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Monday, September 27, 2004

Bush Had A Case of Nerves? 

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Janet Linke has been thinking about George W. Bush a lot lately. Thirty-two years ago, her late husband Jan Peter Linke served briefly in the Texas Air National Guard’s 111 Fighter Interceptor Squadron. Bush’s service in the same squadron has gotten plenty of attention in an election year when what you did during the Vietnam War is suddenly a litmus test of character. But Linke claims she knows a part of the story that nobody has mentioned.

According to Linke, a Jacksonville resident and artist, Bush’s flying career was permanently disabled by a crippling fear of flying.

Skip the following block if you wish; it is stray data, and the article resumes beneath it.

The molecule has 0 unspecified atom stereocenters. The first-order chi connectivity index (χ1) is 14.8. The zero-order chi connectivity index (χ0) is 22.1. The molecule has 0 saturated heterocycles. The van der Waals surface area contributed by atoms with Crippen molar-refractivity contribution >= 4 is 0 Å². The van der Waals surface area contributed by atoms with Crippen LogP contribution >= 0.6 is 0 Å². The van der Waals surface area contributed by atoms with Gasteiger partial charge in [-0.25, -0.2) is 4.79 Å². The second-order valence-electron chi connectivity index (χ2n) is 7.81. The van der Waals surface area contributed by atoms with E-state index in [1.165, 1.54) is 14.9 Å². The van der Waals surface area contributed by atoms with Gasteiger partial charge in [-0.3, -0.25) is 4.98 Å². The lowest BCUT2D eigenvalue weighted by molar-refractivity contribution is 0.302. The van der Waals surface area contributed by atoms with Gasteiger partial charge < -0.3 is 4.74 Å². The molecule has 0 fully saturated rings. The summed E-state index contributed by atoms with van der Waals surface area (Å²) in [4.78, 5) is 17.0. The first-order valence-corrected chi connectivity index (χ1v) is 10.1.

Linke’s husband was admitted to the Texas Guard in the summer of 1972 to replace Bush. President Bush has said that he stopped flying fighter jets because the Alabama Guard unit didn’t have jets, and he wanted the transfer to Alabama in order to work on a political campaign. But Linke says she heard a different story from her husband and Bush’s squad commander, the late Lt. Col. Jerry Killian. Shortly after her husband joined the Texas unit, Linke says, the couple discussed Bush’s service with Killian at a social event.

Contrary to some news reports that suggest Killian admired Bush, Linke says the officer didn’t have much use for the young lieutenant. He mentioned that Bush appeared to have a drinking problem, she recalls, but he was most offended by another incapacity: his fear of flying. According to Linke, Killian said Bush was grounded in his fourth year of flying after he became incapable of flying or properly landing a plane.





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